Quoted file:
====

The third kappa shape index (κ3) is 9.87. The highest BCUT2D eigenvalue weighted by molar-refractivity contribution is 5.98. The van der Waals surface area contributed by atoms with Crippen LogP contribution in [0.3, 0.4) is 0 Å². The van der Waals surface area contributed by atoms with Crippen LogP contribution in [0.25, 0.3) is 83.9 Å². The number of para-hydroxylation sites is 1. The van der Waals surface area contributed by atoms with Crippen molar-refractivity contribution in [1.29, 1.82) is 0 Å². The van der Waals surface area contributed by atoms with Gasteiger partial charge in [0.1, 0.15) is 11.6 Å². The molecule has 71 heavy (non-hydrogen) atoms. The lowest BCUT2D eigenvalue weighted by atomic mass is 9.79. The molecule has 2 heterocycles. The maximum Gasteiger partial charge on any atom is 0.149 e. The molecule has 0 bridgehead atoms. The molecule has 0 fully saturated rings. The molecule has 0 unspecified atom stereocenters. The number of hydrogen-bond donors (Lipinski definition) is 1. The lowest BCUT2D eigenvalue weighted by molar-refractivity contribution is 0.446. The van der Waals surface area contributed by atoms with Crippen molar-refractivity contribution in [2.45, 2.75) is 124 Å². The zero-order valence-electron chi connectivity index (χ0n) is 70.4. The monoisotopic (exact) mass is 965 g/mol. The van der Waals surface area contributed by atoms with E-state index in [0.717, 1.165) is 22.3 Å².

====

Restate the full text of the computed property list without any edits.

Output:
The third kappa shape index (κ3) is 9.87. The highest BCUT2D eigenvalue weighted by molar-refractivity contribution is 5.98. The van der Waals surface area contributed by atoms with Crippen LogP contribution in [0.3, 0.4) is 0 Å². The van der Waals surface area contributed by atoms with Crippen LogP contribution in [0.25, 0.3) is 83.9 Å². The number of para-hydroxylation sites is 1. The van der Waals surface area contributed by atoms with Crippen molar-refractivity contribution in [1.29, 1.82) is 0 Å². The van der Waals surface area contributed by atoms with Gasteiger partial charge in [0.1, 0.15) is 11.6 Å². The molecule has 71 heavy (non-hydrogen) atoms. The lowest BCUT2D eigenvalue weighted by atomic mass is 9.79. The molecule has 2 heterocycles. The maximum Gasteiger partial charge on any atom is 0.149 e. The molecule has 0 bridgehead atoms. The molecule has 0 fully saturated rings. The molecule has 0 unspecified atom stereocenters. The number of hydrogen-bond donors (Lipinski definition) is 1. The lowest BCUT2D eigenvalue weighted by molar-refractivity contribution is 0.446. The van der Waals surface area contributed by atoms with Crippen molar-refractivity contribution in [2.45, 2.75) is 124 Å². The zero-order valence-electron chi connectivity index (χ0n) is 70.4. The monoisotopic (exact) mass is 965 g/mol. The van der Waals surface area contributed by atoms with E-state index in [0.717, 1.165) is 22.3 Å².